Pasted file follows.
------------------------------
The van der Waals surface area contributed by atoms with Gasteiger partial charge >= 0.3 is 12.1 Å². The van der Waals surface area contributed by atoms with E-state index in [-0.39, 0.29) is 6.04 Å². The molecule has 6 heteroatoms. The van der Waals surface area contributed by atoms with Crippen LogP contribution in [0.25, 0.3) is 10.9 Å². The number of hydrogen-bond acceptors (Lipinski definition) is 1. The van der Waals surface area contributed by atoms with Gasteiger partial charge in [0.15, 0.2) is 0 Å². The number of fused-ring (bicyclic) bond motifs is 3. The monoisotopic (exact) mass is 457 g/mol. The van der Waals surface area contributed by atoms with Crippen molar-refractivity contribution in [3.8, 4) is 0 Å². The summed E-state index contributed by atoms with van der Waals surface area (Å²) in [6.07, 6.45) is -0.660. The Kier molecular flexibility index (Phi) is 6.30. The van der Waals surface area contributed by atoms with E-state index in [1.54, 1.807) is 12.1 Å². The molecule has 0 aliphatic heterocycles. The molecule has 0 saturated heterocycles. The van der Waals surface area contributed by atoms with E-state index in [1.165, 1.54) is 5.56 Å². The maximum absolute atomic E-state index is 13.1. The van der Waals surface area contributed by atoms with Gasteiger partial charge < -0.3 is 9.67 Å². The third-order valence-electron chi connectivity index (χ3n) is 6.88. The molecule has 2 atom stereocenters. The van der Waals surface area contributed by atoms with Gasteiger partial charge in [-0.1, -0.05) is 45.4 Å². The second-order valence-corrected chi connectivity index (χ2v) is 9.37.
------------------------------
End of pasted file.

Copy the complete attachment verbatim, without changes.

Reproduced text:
The van der Waals surface area contributed by atoms with Gasteiger partial charge >= 0.3 is 12.1 Å². The van der Waals surface area contributed by atoms with E-state index in [-0.39, 0.29) is 6.04 Å². The molecule has 6 heteroatoms. The van der Waals surface area contributed by atoms with Crippen LogP contribution in [0.25, 0.3) is 10.9 Å². The number of hydrogen-bond acceptors (Lipinski definition) is 1. The van der Waals surface area contributed by atoms with Gasteiger partial charge in [0.15, 0.2) is 0 Å². The number of fused-ring (bicyclic) bond motifs is 3. The monoisotopic (exact) mass is 457 g/mol. The van der Waals surface area contributed by atoms with Crippen molar-refractivity contribution in [3.8, 4) is 0 Å². The summed E-state index contributed by atoms with van der Waals surface area (Å²) in [6.07, 6.45) is -0.660. The Kier molecular flexibility index (Phi) is 6.30. The van der Waals surface area contributed by atoms with E-state index in [1.54, 1.807) is 12.1 Å². The molecule has 0 aliphatic heterocycles. The molecule has 0 saturated heterocycles. The van der Waals surface area contributed by atoms with E-state index in [1.165, 1.54) is 5.56 Å². The maximum absolute atomic E-state index is 13.1. The van der Waals surface area contributed by atoms with Gasteiger partial charge < -0.3 is 9.67 Å². The third-order valence-electron chi connectivity index (χ3n) is 6.88. The molecule has 2 atom stereocenters. The van der Waals surface area contributed by atoms with Gasteiger partial charge in [-0.1, -0.05) is 45.4 Å². The second-order valence-corrected chi connectivity index (χ2v) is 9.37.